Design for Care

Design Council is launching a major design programme to improve the quality of care. Over the next three to five years Design for Care will apply world-renowned design talent in a drive to invent and develop new systems, processes, products and services to increase wellbeing, to help reduce unnecessary hospital admissions and to help people stay in their own homes.

We wish to create a care system that is more personalised, more connected and more preventative.


We’ve chosen four themes that we believe will make a difference and together with care professionals, technology companies and others, we will start to put our thoughts into action.

1. Growing informal care
How do we increase the care contribution of family, friends and the wider community?

A better integrated health and social care system will be unlikely to possess all of the public resources needed to meet demand. We have to think beyond integration and look to a more collaborative approach – working with families, friends and the wider community to build sustained relationships. We need to design simpler ways for people to connect and support one another despite their busy lives.

2. Transforming our homes
How do we make homes that better support wellbeing?

As our needs change we have to adapt our living spaces, accommodating our changing physical and cognitive abilities. But how exactly do we do that when there is so little available in the mass market and so little to which to aspire? We need to design better products, services and spaces, and show that embracing a wide range of ability is something positive for mainstream business.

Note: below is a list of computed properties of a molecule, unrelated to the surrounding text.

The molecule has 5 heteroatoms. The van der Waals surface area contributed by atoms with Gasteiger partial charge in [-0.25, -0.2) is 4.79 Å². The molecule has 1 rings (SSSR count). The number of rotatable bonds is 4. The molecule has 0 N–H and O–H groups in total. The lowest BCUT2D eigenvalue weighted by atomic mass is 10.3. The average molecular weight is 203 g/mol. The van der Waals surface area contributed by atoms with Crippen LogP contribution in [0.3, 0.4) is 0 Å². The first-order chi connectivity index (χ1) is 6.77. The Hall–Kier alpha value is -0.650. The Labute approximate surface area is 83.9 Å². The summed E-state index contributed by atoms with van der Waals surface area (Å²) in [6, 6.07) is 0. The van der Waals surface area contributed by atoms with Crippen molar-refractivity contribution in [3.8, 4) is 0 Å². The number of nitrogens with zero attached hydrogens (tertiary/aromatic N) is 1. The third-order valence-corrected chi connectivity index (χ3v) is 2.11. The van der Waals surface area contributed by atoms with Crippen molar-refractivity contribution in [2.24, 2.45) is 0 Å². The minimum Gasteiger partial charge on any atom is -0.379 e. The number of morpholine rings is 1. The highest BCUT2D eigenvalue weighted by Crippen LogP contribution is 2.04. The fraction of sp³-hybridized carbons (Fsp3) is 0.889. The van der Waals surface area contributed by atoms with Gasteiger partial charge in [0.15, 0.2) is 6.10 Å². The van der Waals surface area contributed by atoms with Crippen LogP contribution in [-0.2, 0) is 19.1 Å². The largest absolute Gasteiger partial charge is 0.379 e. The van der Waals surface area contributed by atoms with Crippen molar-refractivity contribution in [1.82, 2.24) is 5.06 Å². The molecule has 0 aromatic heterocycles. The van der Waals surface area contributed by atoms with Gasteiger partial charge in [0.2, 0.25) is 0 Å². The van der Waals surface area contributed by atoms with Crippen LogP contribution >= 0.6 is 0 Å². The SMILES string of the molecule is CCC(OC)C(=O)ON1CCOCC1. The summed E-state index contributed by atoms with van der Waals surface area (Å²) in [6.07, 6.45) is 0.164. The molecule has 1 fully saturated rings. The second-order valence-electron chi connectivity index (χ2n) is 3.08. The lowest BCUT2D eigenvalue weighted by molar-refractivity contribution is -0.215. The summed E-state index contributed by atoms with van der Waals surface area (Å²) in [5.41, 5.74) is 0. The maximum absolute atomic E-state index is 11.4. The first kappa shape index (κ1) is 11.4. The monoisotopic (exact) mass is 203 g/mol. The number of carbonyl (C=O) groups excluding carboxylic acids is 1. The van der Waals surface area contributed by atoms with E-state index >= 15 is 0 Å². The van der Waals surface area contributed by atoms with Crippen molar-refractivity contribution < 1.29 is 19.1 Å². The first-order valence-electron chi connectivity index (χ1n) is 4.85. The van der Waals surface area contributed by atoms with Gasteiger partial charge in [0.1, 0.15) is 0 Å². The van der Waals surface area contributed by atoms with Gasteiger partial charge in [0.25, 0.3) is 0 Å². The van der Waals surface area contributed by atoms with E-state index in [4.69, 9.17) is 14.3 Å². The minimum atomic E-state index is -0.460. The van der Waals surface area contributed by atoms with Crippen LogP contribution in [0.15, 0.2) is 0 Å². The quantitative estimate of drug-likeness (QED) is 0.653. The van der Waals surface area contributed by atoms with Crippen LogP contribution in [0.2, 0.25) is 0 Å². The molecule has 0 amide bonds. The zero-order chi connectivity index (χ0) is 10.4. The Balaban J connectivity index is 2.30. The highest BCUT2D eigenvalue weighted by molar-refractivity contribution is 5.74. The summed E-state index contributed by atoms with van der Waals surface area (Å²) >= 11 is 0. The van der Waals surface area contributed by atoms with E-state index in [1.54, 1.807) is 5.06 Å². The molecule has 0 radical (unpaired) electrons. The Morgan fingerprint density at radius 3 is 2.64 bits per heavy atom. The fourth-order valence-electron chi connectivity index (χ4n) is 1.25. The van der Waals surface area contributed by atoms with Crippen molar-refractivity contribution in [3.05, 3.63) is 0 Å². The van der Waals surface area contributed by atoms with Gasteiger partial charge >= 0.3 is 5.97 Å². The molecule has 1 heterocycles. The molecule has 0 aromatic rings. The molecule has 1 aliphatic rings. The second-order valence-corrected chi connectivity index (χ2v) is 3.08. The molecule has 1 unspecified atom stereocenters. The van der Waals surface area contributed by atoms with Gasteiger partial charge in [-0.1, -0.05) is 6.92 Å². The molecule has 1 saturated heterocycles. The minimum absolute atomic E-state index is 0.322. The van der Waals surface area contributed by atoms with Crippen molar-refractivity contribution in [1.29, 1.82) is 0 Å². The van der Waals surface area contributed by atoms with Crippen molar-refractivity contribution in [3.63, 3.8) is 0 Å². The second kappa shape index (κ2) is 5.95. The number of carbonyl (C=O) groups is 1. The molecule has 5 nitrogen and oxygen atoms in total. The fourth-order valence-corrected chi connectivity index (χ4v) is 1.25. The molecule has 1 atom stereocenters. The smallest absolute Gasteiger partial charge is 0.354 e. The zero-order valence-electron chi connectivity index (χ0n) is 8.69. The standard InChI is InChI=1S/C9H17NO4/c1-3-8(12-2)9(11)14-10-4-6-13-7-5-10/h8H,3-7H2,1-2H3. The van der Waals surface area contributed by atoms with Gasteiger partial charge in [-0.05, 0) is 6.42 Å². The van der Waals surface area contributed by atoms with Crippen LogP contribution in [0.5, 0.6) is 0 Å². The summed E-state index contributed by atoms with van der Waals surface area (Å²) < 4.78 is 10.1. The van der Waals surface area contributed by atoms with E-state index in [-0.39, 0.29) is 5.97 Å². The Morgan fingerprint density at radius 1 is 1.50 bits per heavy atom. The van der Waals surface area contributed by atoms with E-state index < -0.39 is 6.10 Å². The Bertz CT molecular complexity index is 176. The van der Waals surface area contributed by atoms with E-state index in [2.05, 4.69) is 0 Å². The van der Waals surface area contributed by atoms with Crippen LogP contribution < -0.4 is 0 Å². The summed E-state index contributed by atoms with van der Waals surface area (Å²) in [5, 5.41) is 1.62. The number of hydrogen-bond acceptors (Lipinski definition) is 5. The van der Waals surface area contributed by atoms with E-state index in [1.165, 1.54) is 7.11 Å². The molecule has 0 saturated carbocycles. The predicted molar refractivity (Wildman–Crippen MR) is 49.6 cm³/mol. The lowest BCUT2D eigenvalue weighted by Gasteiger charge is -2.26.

3. Enabling better choices
How can we support people to make effective choices for their own care needs or those of a loved one?

More individuals are making care choices than ever before as they manage personal care budgets or fund their own care. We need to support individuals and their carers to plan ahead as well as to help make effective choices when they have a personal or family crisis. We need to design simple tools that make the most of the expert advice and support that is available, but also that help individuals work out what is right for them.

4. Places and spaces for care

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ageing population, care systems, health care

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